You write, concerning the example in the final short paragraph of 6, "The tendency is to say something more general about the relation of language to the mechanism, as if language is like this steam engine. To say this, however, implies an Archimedean position outside of language that enables us to see it as a whole -- in the same way we can see a steam engine as a whole," & this has wide resonance for me, both as a poet, realizing that every context is different, and as a philosophical pluralist, believing that no single, self-consistent description of the world can ever be a total & adequate description. Here we are back to Heisenberg. There is no Archimedean point, no fulcrum on which to get purchase. So now I (provisionally) understand 6 as using a shifting perspective to suggest that the model proposed by Augustine, being metaphysical & static, cannot even begin to describe human language.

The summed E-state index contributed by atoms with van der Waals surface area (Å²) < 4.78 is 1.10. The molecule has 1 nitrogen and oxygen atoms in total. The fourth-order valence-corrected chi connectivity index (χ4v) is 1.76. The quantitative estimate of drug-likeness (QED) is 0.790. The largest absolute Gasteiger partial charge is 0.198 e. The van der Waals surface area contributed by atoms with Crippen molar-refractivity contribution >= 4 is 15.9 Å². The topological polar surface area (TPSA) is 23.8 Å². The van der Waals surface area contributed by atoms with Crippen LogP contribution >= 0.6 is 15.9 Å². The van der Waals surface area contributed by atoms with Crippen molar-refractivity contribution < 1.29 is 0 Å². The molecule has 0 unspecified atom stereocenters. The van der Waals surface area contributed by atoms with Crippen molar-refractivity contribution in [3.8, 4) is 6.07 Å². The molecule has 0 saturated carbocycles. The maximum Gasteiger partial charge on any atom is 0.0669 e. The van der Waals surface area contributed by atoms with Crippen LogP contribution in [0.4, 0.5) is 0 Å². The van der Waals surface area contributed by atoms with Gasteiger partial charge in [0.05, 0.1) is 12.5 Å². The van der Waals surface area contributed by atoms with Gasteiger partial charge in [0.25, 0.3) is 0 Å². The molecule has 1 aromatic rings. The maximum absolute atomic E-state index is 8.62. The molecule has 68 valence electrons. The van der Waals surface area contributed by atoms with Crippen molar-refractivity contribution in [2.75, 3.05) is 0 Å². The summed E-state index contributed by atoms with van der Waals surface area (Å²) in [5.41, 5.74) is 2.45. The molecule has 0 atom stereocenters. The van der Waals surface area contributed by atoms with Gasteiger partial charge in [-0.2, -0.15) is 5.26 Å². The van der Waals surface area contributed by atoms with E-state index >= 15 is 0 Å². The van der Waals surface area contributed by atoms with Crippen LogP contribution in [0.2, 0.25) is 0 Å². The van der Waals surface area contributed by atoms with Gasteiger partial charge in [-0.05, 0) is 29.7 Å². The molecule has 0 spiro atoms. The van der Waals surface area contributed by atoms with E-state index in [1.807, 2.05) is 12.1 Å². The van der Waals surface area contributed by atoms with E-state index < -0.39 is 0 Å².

Christopher Robinson & Joseph Duemer read Wittgenstein's Philosophical Investigations